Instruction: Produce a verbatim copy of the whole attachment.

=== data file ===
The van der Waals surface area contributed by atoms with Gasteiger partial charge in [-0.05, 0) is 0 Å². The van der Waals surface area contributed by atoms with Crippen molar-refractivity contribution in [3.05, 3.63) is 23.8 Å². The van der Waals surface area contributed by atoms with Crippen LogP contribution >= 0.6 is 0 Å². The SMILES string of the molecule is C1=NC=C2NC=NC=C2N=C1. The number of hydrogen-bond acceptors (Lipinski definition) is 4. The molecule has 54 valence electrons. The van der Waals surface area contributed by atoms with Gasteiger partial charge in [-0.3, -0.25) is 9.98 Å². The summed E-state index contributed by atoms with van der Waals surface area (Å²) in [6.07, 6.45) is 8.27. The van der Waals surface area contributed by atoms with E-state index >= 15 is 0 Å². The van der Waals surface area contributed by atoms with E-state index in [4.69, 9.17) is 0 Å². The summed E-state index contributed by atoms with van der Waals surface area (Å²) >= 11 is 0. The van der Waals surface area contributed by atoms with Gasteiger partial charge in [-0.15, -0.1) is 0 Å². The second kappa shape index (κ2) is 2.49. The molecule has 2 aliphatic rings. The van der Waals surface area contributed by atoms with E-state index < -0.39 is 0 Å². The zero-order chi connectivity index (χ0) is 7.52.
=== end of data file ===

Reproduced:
The van der Waals surface area contributed by atoms with Gasteiger partial charge in [-0.05, 0) is 0 Å². The van der Waals surface area contributed by atoms with Crippen molar-refractivity contribution in [3.05, 3.63) is 23.8 Å². The van der Waals surface area contributed by atoms with Crippen LogP contribution >= 0.6 is 0 Å². The SMILES string of the molecule is C1=NC=C2NC=NC=C2N=C1. The number of hydrogen-bond acceptors (Lipinski definition) is 4. The molecule has 54 valence electrons. The van der Waals surface area contributed by atoms with Gasteiger partial charge in [-0.3, -0.25) is 9.98 Å². The summed E-state index contributed by atoms with van der Waals surface area (Å²) in [6.07, 6.45) is 8.27. The van der Waals surface area contributed by atoms with E-state index >= 15 is 0 Å². The van der Waals surface area contributed by atoms with E-state index in [4.69, 9.17) is 0 Å². The summed E-state index contributed by atoms with van der Waals surface area (Å²) >= 11 is 0. The van der Waals surface area contributed by atoms with Gasteiger partial charge in [-0.15, -0.1) is 0 Å². The second kappa shape index (κ2) is 2.49. The molecule has 2 aliphatic rings. The van der Waals surface area contributed by atoms with E-state index < -0.39 is 0 Å². The zero-order chi connectivity index (χ0) is 7.52.